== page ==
Macroeconomics: A Vatican view on finer points of global food crisis

VATICAN CITY – As world leaders were meeting in Rome to work out a response to the global food crisis, the Vatican weighed in on two levels – morality and macroeconomics.

Pope Benedict XVI laid out the moral principles in a message June 3 to the World Food Security Summit, saying that hunger and malnutrition were unacceptable in a world that has sufficient levels of agricultural production and resources.

The pope said a chief cause of hunger was lack of solidarity with others, and he emphasized that protecting the right to life means helping to feed the hungry.

The pope also spoke of structural changes needed in the global agricultural economy, but he didn’t get into particulars.

Those finer points, however, were examined in unusual detail in a little-noticed briefing paper produced by the Pontifical Council for Justice and Peace.

The document offered the Vatican’s take on the mechanisms behind the food crisis headlines. On one of the most hotly debated issues today, it came down squarely against developing biofuels from food crops at a time of global hunger.

The document made several important points:

– The current food crisis began in 2005, it said, and is extraordinary because the price increases have affected almost all agricultural products, have hit many countries and have endured over a long stretch of time.

– The text identified circumstantial causes of the food crisis: bad weather in many cereal-producing countries, the rise in energy prices that make production and transportation more costly, and speculation by commodity investors who have bought low and sold high.

Some exporting countries, including Brazil, China and India, have begun stockpiling food and keeping it off the market, apprehensive that they will not be able to satisfy domestic needs. That practice has also helped drive up prices, the document said.

– It also examined the structural causes of the crisis, and here things get a bit more complicated. The paper pointed to one important shift in developing countries: a lower demand for cereals and a higher demand for protein-rich foods. That has led to more land used to produce animal feed, and less for foods used in direct human consumption.

It said long-standing subsidies to agricultural producers in richer countries have artificially kept down the international price of food products and thus discouraged farming in poorer countries. The result has been large-scale abandonment of local agriculture and increasing urbanization. Today, most poor countries are net importers of food, making them highly vulnerable as prices continue to rise.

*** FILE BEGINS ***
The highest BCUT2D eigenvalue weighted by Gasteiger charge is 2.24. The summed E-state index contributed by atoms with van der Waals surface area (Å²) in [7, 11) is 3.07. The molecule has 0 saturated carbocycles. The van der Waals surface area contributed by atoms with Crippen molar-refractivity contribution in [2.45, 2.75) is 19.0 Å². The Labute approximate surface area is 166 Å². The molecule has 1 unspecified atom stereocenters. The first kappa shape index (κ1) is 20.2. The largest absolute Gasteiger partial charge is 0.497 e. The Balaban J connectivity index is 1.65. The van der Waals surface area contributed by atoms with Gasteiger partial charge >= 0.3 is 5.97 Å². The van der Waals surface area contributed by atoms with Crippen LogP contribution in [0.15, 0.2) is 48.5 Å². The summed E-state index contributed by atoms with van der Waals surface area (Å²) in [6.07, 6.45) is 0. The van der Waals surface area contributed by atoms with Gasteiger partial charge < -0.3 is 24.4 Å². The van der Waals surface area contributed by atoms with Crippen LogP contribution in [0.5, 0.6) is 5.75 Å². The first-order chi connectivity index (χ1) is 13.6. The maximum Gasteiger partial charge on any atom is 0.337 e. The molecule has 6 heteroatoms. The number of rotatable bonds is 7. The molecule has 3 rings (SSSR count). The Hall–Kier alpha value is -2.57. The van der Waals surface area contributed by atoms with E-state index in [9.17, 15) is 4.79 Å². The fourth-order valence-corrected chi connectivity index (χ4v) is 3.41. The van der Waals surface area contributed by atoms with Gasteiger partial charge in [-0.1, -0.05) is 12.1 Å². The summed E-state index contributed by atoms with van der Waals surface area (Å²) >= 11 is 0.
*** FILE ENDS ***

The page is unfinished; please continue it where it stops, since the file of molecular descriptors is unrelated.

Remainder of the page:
– The effects of the food crisis are not equal: The weakest suffer the most, especially children and the urban poor. The document cited U.N. statistics showing that for every 1 percent increase in food prices, 16 million more people fall into “food insecurity.” The way things are going, the number of chronically hungry in the world could rise to 1.2 billion by 2015.

– The document called for reconsideration of the rush to biofuel development, at least during the current crisis. Governments are called to protect the right to nourishment, and it is “unthinkable” for them to diminish the quantity of food products in favor of nonessential energy needs, it said.

Moreover, it said, the “hijacking” of agricultural land for production of biofuel crops was being subsidized by governments, which represents an interference with the correct functioning of the global food market.

– Emergency food aid is a necessary short-term measure, it said. But such aid, if continued for long periods of time, can actually aggravate the root problems of the food crisis by weakening local agricultural markets and the food autonomy of beneficiary countries.

– On the other hand, the current boom in food prices could turn out to be an opportunity for agricultural growth in poorer countries, as long as farmers have the essentials: land, seed, fertilizer, water and access to markets.

While the food crisis seems to have crept up on much of the world, the Vatican has been warning about the hunger problem and market imbalances for years.

In a 1998 document on land reform, for example, the justice and peace council said the trend toward large landholding was strangling the future of local farming in developing countries.

When introducing their comments on the food crisis, the pope and Vatican offices consistently quote the words of Christ: “For I was hungry and you gave me food.”

Today, the Vatican is saying that basic task has assumed new dimensions that make it more complex, but far from impossible.

Catholic Review

The Catholic Review is the official publication of the Archdiocese of Baltimore.